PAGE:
I have been to plenty of charity gigs before but I think that Hope might be the first time I have read an anthology supporting a good cause. Unfortunately, I am not sure that the concept successfully bridges the gap between the two forms of artistic expression. The result put me in mind of some of the open mic events I have been too: a mixed bag of performers, including one or two who should perhaps have checked their tuning and others you wouldn’t mind seeing again. Most off-putting though was to have an over-enthusiastic compère, punctuating every change over with earnest talks about suicide prevention.
Translating back into the world of books, that means a bunch of short stories (largely around science fiction and fantasy themes), interleaved with short essays on various aspects of suicide, particularly in an Australian context. Most of the stories could broadly be described as containing some aspect of hope (although the first one almost threw me; it felt like inviting the Sex Pistols to play at a gig supporting teenage celibacy). For my tastes though, few were particularly remarkable and I found the constant intrusions became wearing.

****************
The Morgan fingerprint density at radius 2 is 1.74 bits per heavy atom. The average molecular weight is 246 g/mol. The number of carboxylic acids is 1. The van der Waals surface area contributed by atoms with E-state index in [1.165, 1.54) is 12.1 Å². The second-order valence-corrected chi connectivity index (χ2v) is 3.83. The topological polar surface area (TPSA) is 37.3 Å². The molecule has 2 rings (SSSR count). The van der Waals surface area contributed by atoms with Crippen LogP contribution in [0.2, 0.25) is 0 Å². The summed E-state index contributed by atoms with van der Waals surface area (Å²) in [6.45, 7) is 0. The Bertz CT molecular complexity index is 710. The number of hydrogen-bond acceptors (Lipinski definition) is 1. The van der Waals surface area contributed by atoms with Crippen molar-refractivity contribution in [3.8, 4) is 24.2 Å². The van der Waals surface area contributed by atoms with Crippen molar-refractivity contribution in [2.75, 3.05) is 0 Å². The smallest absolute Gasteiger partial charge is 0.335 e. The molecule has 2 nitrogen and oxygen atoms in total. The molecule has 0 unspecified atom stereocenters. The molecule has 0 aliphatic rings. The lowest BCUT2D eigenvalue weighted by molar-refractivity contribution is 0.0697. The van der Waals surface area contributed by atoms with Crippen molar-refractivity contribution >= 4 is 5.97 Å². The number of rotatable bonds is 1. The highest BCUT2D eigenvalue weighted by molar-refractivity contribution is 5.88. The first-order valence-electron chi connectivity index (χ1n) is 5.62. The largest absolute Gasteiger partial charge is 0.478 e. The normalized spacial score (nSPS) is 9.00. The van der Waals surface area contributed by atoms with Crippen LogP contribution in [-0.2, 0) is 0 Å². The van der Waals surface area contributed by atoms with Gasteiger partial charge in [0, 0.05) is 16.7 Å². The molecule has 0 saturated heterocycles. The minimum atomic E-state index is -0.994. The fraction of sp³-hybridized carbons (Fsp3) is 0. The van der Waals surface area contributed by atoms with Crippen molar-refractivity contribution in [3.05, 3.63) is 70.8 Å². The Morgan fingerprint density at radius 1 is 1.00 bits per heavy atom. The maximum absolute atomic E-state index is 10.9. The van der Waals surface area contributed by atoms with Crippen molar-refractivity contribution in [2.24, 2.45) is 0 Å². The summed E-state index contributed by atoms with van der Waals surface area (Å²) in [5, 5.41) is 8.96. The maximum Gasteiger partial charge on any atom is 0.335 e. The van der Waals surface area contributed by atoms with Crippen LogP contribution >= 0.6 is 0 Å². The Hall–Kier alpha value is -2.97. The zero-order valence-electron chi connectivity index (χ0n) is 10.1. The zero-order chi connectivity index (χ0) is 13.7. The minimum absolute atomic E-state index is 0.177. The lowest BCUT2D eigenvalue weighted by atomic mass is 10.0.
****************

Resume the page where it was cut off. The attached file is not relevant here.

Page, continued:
Of course suicide prevention is an important cause and if you want to support it and get a book to browse through, I wouldn’t want to put you off. Just taken as an anthology of speculative fiction though, I wouldn’t want to stretch beyond/5 for this one.